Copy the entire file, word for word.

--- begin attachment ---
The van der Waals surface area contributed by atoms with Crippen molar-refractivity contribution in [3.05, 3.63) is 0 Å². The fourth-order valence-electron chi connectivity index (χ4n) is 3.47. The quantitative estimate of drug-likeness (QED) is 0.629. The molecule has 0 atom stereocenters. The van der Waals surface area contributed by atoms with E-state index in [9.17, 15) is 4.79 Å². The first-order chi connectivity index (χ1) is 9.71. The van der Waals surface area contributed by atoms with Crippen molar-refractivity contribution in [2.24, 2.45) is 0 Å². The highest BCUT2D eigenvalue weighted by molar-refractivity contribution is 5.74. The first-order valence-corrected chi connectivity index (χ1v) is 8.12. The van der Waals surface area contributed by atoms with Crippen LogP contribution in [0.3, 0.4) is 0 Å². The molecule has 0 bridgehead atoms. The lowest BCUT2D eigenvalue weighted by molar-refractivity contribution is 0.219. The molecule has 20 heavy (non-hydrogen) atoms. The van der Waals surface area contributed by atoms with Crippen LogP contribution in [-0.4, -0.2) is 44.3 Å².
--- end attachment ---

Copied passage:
The van der Waals surface area contributed by atoms with Crippen molar-refractivity contribution in [3.05, 3.63) is 0 Å². The fourth-order valence-electron chi connectivity index (χ4n) is 3.47. The quantitative estimate of drug-likeness (QED) is 0.629. The molecule has 0 atom stereocenters. The van der Waals surface area contributed by atoms with E-state index in [9.17, 15) is 4.79 Å². The first-order chi connectivity index (χ1) is 9.71. The van der Waals surface area contributed by atoms with Crippen molar-refractivity contribution in [2.24, 2.45) is 0 Å². The highest BCUT2D eigenvalue weighted by molar-refractivity contribution is 5.74. The first-order valence-corrected chi connectivity index (χ1v) is 8.12. The van der Waals surface area contributed by atoms with Crippen LogP contribution in [0.3, 0.4) is 0 Å². The molecule has 0 bridgehead atoms. The lowest BCUT2D eigenvalue weighted by molar-refractivity contribution is 0.219. The molecule has 20 heavy (non-hydrogen) atoms. The van der Waals surface area contributed by atoms with Crippen LogP contribution in [-0.4, -0.2) is 44.3 Å².